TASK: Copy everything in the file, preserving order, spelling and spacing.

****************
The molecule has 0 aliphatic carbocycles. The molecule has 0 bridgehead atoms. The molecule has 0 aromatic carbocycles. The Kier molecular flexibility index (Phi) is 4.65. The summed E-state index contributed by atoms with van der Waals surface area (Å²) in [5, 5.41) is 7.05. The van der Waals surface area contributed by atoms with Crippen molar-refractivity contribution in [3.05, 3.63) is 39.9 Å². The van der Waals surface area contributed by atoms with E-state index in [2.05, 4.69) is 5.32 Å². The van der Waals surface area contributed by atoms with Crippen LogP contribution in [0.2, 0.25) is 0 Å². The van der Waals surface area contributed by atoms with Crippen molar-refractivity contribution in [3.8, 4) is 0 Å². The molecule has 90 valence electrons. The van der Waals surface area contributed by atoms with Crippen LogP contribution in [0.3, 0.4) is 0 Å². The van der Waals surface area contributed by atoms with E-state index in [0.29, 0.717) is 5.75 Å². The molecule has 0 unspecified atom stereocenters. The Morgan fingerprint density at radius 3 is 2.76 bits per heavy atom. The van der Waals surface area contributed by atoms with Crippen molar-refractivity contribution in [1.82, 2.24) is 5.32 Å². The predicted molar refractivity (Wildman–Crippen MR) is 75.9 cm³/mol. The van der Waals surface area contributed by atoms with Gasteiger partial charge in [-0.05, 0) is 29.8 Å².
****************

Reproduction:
The molecule has 0 aliphatic carbocycles. The molecule has 0 bridgehead atoms. The molecule has 0 aromatic carbocycles. The Kier molecular flexibility index (Phi) is 4.65. The summed E-state index contributed by atoms with van der Waals surface area (Å²) in [5, 5.41) is 7.05. The van der Waals surface area contributed by atoms with Crippen molar-refractivity contribution in [3.05, 3.63) is 39.9 Å². The van der Waals surface area contributed by atoms with E-state index in [2.05, 4.69) is 5.32 Å². The van der Waals surface area contributed by atoms with Crippen LogP contribution in [0.2, 0.25) is 0 Å². The van der Waals surface area contributed by atoms with Crippen molar-refractivity contribution in [3.8, 4) is 0 Å². The molecule has 90 valence electrons. The van der Waals surface area contributed by atoms with Crippen LogP contribution in [0.3, 0.4) is 0 Å². The van der Waals surface area contributed by atoms with E-state index in [0.29, 0.717) is 5.75 Å². The molecule has 0 unspecified atom stereocenters. The Morgan fingerprint density at radius 3 is 2.76 bits per heavy atom. The van der Waals surface area contributed by atoms with Crippen molar-refractivity contribution in [1.82, 2.24) is 5.32 Å². The predicted molar refractivity (Wildman–Crippen MR) is 75.9 cm³/mol. The van der Waals surface area contributed by atoms with Gasteiger partial charge in [-0.05, 0) is 29.8 Å².